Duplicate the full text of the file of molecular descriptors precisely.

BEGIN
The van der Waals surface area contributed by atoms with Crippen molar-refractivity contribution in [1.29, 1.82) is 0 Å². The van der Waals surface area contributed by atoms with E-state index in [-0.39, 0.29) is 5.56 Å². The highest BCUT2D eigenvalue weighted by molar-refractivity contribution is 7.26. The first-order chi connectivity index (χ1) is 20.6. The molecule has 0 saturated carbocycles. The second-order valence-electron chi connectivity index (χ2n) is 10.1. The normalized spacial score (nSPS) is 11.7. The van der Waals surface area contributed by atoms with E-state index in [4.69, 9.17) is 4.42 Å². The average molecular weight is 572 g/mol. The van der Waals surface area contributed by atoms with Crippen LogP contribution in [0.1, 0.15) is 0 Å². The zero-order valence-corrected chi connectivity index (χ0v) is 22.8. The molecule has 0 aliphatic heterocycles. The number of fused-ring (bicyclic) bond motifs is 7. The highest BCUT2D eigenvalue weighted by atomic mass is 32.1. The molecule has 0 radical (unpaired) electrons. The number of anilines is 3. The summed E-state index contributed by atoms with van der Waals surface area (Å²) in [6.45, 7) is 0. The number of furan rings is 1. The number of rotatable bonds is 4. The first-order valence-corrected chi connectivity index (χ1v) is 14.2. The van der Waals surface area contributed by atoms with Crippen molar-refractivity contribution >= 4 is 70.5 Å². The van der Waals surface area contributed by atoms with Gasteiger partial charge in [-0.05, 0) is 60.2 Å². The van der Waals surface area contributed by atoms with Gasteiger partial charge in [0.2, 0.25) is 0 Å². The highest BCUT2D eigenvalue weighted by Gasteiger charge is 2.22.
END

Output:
The van der Waals surface area contributed by atoms with Crippen molar-refractivity contribution in [1.29, 1.82) is 0 Å². The van der Waals surface area contributed by atoms with E-state index in [-0.39, 0.29) is 5.56 Å². The highest BCUT2D eigenvalue weighted by molar-refractivity contribution is 7.26. The first-order chi connectivity index (χ1) is 20.6. The molecule has 0 saturated carbocycles. The second-order valence-electron chi connectivity index (χ2n) is 10.1. The normalized spacial score (nSPS) is 11.7. The van der Waals surface area contributed by atoms with E-state index in [4.69, 9.17) is 4.42 Å². The average molecular weight is 572 g/mol. The van der Waals surface area contributed by atoms with Crippen LogP contribution in [0.1, 0.15) is 0 Å². The zero-order valence-corrected chi connectivity index (χ0v) is 22.8. The molecule has 0 aliphatic heterocycles. The number of fused-ring (bicyclic) bond motifs is 7. The highest BCUT2D eigenvalue weighted by atomic mass is 32.1. The molecule has 0 radical (unpaired) electrons. The number of anilines is 3. The summed E-state index contributed by atoms with van der Waals surface area (Å²) in [6.45, 7) is 0. The number of furan rings is 1. The number of rotatable bonds is 4. The first-order valence-corrected chi connectivity index (χ1v) is 14.2. The van der Waals surface area contributed by atoms with Crippen molar-refractivity contribution >= 4 is 70.5 Å². The van der Waals surface area contributed by atoms with Gasteiger partial charge in [-0.05, 0) is 60.2 Å². The van der Waals surface area contributed by atoms with Gasteiger partial charge in [0.2, 0.25) is 0 Å². The highest BCUT2D eigenvalue weighted by Gasteiger charge is 2.22.